This week we will learn some of the basics of grunging up elements. these principles can apply to elements, word art, and photos. There are several more things you can do and many different techniques you can try to grunge them up and age them to your satisfaction, but these steps will help you get started and get you familiar with how photoshop can help in this area. So, let's get right to it. Let's use this little flower. I have provided a low resolution .png version of it that you can download so you can follow along. :) Just click on the image to grab it.
Now... there are two main tools that we will focus on today. In grunging up elements, your burn tool and your eraser tool are necessities. So lets start with your burn tool. Choose your burn tool from your tools menu.
Now... look to the top and pull the little drop menu down by your brush. You want to choose something other than a round brush so that when you start "burning" your edges it will have a bit of texture to it. We'll choose one of the chalk brushes.
Now change your brush settings as follows:
Now, make sure your element layer is active:
Now, place your cursor (which should be in the shape of your brush) and start clicking. (NOTE: You probably don't want to click and drag... I recommend doing one click at a time so that the burning is subtle and somewhat splotchy.)
Continue clicking (mainly around the edges, but some in the middle if you like.) Here's what it looks like after:
Now choose your eraser tool:
Now, choose a chalk brush (or another "texture" if you have one) and then change your eraser settings as follows:
Now begin erasing:
Once you erase a few edges and other little portions, for better effects, I usually choose a different eraser and repeat the process... just to give it some depth.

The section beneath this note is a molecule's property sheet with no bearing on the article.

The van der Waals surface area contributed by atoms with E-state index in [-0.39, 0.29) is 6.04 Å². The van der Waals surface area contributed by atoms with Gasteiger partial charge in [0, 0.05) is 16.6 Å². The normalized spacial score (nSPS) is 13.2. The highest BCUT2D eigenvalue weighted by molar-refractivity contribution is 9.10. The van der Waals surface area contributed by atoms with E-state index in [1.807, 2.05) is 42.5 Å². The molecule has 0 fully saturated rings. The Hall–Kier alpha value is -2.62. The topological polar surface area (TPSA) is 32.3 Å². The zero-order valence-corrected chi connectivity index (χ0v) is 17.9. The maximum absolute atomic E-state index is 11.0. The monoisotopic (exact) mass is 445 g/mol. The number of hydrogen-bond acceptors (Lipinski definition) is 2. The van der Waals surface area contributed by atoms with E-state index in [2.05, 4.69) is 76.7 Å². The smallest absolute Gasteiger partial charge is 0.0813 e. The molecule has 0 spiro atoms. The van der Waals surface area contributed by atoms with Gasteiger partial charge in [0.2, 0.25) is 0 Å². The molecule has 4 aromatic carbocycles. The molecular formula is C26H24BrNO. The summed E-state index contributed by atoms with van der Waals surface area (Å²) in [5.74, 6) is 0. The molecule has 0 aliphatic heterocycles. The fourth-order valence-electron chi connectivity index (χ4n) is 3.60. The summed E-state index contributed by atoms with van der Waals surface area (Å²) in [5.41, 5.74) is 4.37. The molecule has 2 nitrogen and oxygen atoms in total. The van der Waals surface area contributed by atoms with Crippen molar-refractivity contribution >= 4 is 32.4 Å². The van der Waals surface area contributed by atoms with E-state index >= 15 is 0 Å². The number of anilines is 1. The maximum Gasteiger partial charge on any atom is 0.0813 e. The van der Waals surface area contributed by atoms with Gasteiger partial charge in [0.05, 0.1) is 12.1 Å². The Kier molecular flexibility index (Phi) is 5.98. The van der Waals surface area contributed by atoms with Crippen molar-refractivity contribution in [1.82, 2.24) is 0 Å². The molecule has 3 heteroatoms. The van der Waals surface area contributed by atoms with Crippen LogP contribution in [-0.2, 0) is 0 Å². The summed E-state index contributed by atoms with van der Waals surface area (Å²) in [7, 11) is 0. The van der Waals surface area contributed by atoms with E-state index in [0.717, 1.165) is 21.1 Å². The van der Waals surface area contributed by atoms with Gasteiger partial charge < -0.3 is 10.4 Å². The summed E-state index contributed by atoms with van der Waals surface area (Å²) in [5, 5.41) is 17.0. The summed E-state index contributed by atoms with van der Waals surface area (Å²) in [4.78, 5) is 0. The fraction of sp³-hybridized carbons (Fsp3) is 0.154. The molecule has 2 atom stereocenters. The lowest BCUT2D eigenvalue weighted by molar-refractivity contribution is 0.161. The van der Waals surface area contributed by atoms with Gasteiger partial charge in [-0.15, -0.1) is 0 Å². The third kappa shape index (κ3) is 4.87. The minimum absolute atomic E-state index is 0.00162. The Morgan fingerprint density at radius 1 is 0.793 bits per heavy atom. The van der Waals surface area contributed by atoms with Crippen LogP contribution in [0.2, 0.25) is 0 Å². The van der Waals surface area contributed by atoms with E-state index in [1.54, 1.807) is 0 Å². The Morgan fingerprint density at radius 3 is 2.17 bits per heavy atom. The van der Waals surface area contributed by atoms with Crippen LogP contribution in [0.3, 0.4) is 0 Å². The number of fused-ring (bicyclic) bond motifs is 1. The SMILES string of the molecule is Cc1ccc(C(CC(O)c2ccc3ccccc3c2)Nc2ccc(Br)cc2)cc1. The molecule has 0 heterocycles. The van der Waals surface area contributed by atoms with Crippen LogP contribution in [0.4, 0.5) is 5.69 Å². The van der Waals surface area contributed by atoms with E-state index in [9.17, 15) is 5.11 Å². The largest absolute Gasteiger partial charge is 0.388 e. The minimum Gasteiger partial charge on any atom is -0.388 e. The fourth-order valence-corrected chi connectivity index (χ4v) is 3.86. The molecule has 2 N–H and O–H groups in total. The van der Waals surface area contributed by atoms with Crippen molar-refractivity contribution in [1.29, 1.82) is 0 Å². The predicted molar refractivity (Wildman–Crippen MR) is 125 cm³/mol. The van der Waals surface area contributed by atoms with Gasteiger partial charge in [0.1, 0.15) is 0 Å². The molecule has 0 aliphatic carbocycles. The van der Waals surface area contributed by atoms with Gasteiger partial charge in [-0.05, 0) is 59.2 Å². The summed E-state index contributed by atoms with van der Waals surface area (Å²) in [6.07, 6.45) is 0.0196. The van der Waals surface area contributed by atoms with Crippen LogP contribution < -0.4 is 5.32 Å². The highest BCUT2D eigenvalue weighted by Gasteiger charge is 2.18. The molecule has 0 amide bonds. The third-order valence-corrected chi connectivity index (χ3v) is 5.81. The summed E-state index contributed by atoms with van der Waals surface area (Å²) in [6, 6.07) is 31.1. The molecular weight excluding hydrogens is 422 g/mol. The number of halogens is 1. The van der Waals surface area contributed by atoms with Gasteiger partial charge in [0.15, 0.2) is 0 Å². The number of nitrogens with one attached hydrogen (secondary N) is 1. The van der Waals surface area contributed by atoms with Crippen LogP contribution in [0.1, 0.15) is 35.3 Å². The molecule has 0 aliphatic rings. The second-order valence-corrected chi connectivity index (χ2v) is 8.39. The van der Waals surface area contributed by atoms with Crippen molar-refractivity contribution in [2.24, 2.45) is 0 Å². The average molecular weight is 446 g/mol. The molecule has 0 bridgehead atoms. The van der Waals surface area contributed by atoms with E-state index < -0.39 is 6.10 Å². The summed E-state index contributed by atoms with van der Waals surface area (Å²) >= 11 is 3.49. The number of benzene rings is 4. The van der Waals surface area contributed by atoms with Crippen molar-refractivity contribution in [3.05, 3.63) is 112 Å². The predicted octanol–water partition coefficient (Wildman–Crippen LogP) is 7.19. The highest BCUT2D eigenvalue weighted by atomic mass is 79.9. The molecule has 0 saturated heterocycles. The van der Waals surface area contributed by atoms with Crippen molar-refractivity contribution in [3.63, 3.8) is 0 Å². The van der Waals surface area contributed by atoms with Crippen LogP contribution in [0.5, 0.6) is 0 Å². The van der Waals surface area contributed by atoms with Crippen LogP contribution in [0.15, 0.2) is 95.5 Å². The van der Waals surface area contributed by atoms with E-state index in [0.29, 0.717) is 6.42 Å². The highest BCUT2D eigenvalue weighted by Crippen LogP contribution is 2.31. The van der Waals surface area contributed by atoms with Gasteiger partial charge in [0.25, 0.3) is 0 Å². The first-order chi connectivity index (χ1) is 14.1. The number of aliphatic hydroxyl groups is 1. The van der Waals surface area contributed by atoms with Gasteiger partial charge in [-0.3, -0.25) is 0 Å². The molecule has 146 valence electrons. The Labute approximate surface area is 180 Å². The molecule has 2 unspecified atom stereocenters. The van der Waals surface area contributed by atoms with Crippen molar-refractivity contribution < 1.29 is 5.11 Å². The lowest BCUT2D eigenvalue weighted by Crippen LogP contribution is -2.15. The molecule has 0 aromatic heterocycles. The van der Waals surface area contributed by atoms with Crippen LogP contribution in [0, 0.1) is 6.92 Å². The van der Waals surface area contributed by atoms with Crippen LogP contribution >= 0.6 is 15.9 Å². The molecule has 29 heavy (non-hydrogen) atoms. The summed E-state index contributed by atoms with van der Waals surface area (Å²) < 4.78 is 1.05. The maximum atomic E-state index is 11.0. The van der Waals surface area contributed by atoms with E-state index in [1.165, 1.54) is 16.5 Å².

Now, continue erasing with this brush:
Now... since this is a "realistic" element, we want to add the shadow to coordinate with the new "erased" parts of the element. So, activate your element layer and then hold down your Ctrl key and click on the icon part of your layer. You should now have marching ants around your element.
Now, holding down your Ctrl key again (and making sure your element layer is still active)... click on your New Layer icon. (Holding down your Ctrl key while doing this will automatically place your new layer underneath your element layer.)
Now change your foreground color to black:
Now choose your Paint Bucket tool from your tools palette:
Now, making sure your new layer is active and your marching ants are still around your element, click on the image so that it fills the layer underneath in the shape of your element.
Lower your opacity level to between 55 and 65:
Now, click Ctrl D to deselect your elemtent. Now, go up to Filter and choose Blur and then Gaussian Blur:
Change your settings as follows:Now to make it look a little more realistic... let's warp it a bit so that it looks like it's just sort of "set" on the page. Go to Edit and choose Transform and the Warp:
Place your cursor on any of the little black dots, then click and hold and pull out very slightly. Don't pull it out too much or it will look unrealistice... just be really subtle here.:
A quick afterthought here... you can also choose your burn tool again and make your brush round with a soft edge and really small and just sort of drag it around the edges where you erased. This will just help them appear a little more crisp.
Last step (which is optional). I would lower the saturation of the color a little, just to make it look a little more "old and worn". Choose Image and then Adjustments and choose Hue/Saturation:
Now to finish it off on a layout... you could add like a staple or some stitching to give off the idea that it needs to be attached. ;)
I hope you have enjoyed this tutorial! If you have any questions regarding this tutorial, please feel FREE to email me at firstname.lastname@example.orgYou can find a printable version of this tutorial (as well as all of my others!) in the Tutorial Sections of Oscraps!